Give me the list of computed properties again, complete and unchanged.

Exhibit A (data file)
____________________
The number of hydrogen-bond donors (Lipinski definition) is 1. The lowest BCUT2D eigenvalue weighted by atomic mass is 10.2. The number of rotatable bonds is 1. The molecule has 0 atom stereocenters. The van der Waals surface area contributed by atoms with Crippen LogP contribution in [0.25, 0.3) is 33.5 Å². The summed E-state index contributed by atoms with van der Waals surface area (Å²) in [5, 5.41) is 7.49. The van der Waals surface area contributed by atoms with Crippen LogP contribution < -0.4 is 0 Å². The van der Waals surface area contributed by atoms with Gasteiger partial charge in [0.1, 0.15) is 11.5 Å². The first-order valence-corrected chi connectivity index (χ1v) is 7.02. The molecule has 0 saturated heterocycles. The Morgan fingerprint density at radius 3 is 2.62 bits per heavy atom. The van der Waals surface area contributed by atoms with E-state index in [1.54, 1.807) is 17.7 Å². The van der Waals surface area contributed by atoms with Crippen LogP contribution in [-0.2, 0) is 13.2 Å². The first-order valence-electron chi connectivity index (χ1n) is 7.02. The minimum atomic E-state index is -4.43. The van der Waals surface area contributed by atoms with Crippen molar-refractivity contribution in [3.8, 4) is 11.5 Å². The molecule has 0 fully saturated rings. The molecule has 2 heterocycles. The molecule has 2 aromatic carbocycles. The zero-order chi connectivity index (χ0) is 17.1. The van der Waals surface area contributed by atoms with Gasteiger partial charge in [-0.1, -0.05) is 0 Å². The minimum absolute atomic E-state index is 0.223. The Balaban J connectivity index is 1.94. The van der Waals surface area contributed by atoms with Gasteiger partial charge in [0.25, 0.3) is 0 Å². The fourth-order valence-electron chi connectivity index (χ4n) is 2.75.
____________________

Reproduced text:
The number of hydrogen-bond donors (Lipinski definition) is 1. The lowest BCUT2D eigenvalue weighted by atomic mass is 10.2. The number of rotatable bonds is 1. The molecule has 0 atom stereocenters. The van der Waals surface area contributed by atoms with Crippen LogP contribution in [0.25, 0.3) is 33.5 Å². The summed E-state index contributed by atoms with van der Waals surface area (Å²) in [5, 5.41) is 7.49. The van der Waals surface area contributed by atoms with Crippen LogP contribution < -0.4 is 0 Å². The van der Waals surface area contributed by atoms with Gasteiger partial charge in [0.1, 0.15) is 11.5 Å². The first-order valence-corrected chi connectivity index (χ1v) is 7.02. The molecule has 0 saturated heterocycles. The Morgan fingerprint density at radius 3 is 2.62 bits per heavy atom. The van der Waals surface area contributed by atoms with E-state index in [1.54, 1.807) is 17.7 Å². The van der Waals surface area contributed by atoms with Crippen LogP contribution in [-0.2, 0) is 13.2 Å². The first-order valence-electron chi connectivity index (χ1n) is 7.02. The minimum atomic E-state index is -4.43. The van der Waals surface area contributed by atoms with Crippen molar-refractivity contribution in [3.8, 4) is 11.5 Å². The molecule has 0 fully saturated rings. The molecule has 2 heterocycles. The molecule has 2 aromatic carbocycles. The zero-order chi connectivity index (χ0) is 17.1. The van der Waals surface area contributed by atoms with Gasteiger partial charge in [-0.1, -0.05) is 0 Å². The minimum absolute atomic E-state index is 0.223. The Balaban J connectivity index is 1.94. The van der Waals surface area contributed by atoms with Gasteiger partial charge in [0.25, 0.3) is 0 Å². The fourth-order valence-electron chi connectivity index (χ4n) is 2.75.